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2024 General Insurance Industry Stress Test (GIIST)

The purpose of the 2024 GIIST is to assess the resilience of insurers to severe but plausible scenarios involving seismic and cyber-related risks.

What is the purpose of the GIIST?

The purpose of the 2024 GIIST is to:

  • Assess the resilience of insurers to severe but plausible scenarios involving seismic and cyber-related risks (affecting policyholders).
  • Identify management actions available to insurers to mitigate the impact.
  • Build industry capability.
  • Feed into supervisors’ risk assessment.

Stress test results are not used for setting solvency requirements.

The scenarios 

Seismic stress test scenario

The seismic stress test scenario involves a main event earthquake of approximate magnitude 8.7 rupturing the central and adjacent sections of the Hikurangi Margin generating approximately 1-in-1200 year industry losses. The event causes a tsunami immediately after the main event, a major aftershock of approximate magnitude 7.7 one month later, and smaller seismic shocks up to one year after the main event.

It is timely to study seismic risks given the 2022 update to the National Seismic Hazard Model, the first since 2010. The update shows a significant average increase in the likelihood of future earthquake shaking hazard, which is expected to materially increase the impact of earthquake scenarios on insurers. We would also like to examine the liability of insurers under the new EQC policy regime and following the high building cost inflation observed in the past few years.

Cyber-related scenarios

Cyber risk is an increasing concern for the financial sector and one of the most visible to our regulated entities’ customers. Whilst losses have not been substantial to date, we feel the risks may be building. There has been growing concern following geopolitical tension around the world. This has prompted the United Kingdom’s Prudential Regulation Authority (RPA) to complete a cyber stress test in 2023 and the European Central Bank to conduct a cyber thematic stress test in 2024. New Zealand is not immune from these global threats.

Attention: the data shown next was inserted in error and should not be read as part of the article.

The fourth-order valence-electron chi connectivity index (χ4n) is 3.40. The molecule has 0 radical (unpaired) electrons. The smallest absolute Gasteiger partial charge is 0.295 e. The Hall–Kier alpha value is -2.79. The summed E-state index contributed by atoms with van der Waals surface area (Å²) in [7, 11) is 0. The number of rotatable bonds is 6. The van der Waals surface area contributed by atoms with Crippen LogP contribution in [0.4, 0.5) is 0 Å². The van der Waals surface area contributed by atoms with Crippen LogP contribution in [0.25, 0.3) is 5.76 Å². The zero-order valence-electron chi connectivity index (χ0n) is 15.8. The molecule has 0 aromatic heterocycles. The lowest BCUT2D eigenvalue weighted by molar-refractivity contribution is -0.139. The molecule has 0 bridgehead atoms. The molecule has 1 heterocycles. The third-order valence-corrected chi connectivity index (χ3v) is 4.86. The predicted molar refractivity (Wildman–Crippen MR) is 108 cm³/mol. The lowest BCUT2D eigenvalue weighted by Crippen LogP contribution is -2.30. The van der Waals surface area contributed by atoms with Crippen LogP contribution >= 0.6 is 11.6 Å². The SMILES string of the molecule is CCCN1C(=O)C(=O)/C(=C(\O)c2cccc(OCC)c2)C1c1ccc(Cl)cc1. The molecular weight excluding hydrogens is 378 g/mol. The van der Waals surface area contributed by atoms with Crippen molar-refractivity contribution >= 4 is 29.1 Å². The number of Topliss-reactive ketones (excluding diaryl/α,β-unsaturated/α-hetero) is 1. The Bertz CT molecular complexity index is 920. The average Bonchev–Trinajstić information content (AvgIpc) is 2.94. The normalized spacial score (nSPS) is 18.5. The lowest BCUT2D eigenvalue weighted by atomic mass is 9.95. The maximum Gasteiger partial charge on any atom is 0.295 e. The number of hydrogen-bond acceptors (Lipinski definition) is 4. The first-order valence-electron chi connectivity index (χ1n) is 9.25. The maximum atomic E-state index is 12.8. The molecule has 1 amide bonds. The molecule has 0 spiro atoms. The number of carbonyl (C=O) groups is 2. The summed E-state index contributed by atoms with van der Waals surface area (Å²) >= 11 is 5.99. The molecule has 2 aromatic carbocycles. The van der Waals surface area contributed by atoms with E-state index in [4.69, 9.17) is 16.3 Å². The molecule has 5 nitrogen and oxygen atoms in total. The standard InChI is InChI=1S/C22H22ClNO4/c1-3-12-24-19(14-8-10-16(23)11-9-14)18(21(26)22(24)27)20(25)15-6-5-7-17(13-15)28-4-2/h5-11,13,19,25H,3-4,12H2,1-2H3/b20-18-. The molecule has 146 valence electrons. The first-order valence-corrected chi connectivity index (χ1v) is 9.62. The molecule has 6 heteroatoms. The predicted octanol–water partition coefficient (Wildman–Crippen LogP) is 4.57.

There are three separate scenarios testing different cyber breaches which take the form of a:

  • major data breach
  • disruption to a major cloud service provider e.g. Microsoft, Google or Amazon
  • ransomware attack.

How were the scenarios designed?

The seismic scenario design has been informed from discussions with GNS Science, Victoria University of Wellington, East Coast LAB, NZ National Emergency Management Agency, EQC, participating insurers, and two catastrophe model providers — Verisk and RMS.

The cyber-risk scenarios in our stress test program draw from Lloyd’s and PRA stress test scenarios. These have been refined after consultation with insurers and after discussing with cyber experts within the Reserve Bank and CERT NZ.

Which insurers are involved?

The 2024 GIIST participants include six locally incorporated insurers:

  • AA Insurance Limited
  • AIG Insurance New Zealand Limited
  • IAG New Zealand Limited
  • Tower Insurance Limited
  • Vero Insurance New Zealand Limited
  • Chubb Insurance New Zealand Limited

There is also one international branch: QBE Insurance (New Zealand).

Participating entities were selected based on their size, and hence potential for financial stability risk, and/or their expected exposure to either seismic or cyber risks. The seven insurers cover approximately 80% of New Zealand’s general insurance market (based on annual gross written premiums).

When will the results become available?

A report on the overall results will be published on our website in the first quarter of 2025. This will have findings on the aggregate results. Individual insurers’ results will not be identified.

To find our more, read the full 2024 General Insurance Industry Stress Test Scenarios and Instructions (PDF, 448KB)